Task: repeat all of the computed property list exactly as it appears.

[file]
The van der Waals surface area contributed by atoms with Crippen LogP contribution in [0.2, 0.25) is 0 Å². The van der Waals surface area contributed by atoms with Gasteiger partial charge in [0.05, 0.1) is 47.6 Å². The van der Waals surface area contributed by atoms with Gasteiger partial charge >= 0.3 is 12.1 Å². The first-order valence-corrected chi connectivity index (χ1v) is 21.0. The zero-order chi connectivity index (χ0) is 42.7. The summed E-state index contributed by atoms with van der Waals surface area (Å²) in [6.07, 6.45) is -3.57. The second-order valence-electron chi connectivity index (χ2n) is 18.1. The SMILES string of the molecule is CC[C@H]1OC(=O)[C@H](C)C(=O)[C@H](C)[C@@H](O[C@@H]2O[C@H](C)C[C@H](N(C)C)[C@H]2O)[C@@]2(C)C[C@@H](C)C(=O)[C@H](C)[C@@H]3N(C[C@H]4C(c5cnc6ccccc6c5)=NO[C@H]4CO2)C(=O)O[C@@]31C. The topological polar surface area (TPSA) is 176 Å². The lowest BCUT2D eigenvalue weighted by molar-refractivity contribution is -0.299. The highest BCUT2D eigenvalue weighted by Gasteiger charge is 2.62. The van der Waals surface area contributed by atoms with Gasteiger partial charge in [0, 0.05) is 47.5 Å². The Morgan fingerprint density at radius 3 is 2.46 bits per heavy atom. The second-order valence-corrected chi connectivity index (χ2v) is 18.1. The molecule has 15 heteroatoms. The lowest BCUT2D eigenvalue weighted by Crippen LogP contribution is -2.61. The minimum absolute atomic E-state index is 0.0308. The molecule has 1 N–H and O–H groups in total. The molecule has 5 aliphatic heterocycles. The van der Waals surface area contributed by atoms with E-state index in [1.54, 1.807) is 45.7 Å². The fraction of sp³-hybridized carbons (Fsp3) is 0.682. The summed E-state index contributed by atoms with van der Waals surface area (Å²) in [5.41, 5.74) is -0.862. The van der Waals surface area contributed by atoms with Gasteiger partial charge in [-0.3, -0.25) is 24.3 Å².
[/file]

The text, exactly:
The van der Waals surface area contributed by atoms with Crippen LogP contribution in [0.2, 0.25) is 0 Å². The van der Waals surface area contributed by atoms with Gasteiger partial charge in [0.05, 0.1) is 47.6 Å². The van der Waals surface area contributed by atoms with Gasteiger partial charge >= 0.3 is 12.1 Å². The first-order valence-corrected chi connectivity index (χ1v) is 21.0. The zero-order chi connectivity index (χ0) is 42.7. The summed E-state index contributed by atoms with van der Waals surface area (Å²) in [6.07, 6.45) is -3.57. The second-order valence-electron chi connectivity index (χ2n) is 18.1. The SMILES string of the molecule is CC[C@H]1OC(=O)[C@H](C)C(=O)[C@H](C)[C@@H](O[C@@H]2O[C@H](C)C[C@H](N(C)C)[C@H]2O)[C@@]2(C)C[C@@H](C)C(=O)[C@H](C)[C@@H]3N(C[C@H]4C(c5cnc6ccccc6c5)=NO[C@H]4CO2)C(=O)O[C@@]31C. The topological polar surface area (TPSA) is 176 Å². The lowest BCUT2D eigenvalue weighted by molar-refractivity contribution is -0.299. The highest BCUT2D eigenvalue weighted by Gasteiger charge is 2.62. The van der Waals surface area contributed by atoms with Gasteiger partial charge in [0, 0.05) is 47.5 Å². The Morgan fingerprint density at radius 3 is 2.46 bits per heavy atom. The second-order valence-corrected chi connectivity index (χ2v) is 18.1. The molecule has 15 heteroatoms. The lowest BCUT2D eigenvalue weighted by Crippen LogP contribution is -2.61. The minimum absolute atomic E-state index is 0.0308. The molecule has 1 N–H and O–H groups in total. The molecule has 5 aliphatic heterocycles. The van der Waals surface area contributed by atoms with E-state index in [1.54, 1.807) is 45.7 Å². The fraction of sp³-hybridized carbons (Fsp3) is 0.682. The summed E-state index contributed by atoms with van der Waals surface area (Å²) in [5.41, 5.74) is -0.862. The van der Waals surface area contributed by atoms with Gasteiger partial charge in [-0.3, -0.25) is 24.3 Å².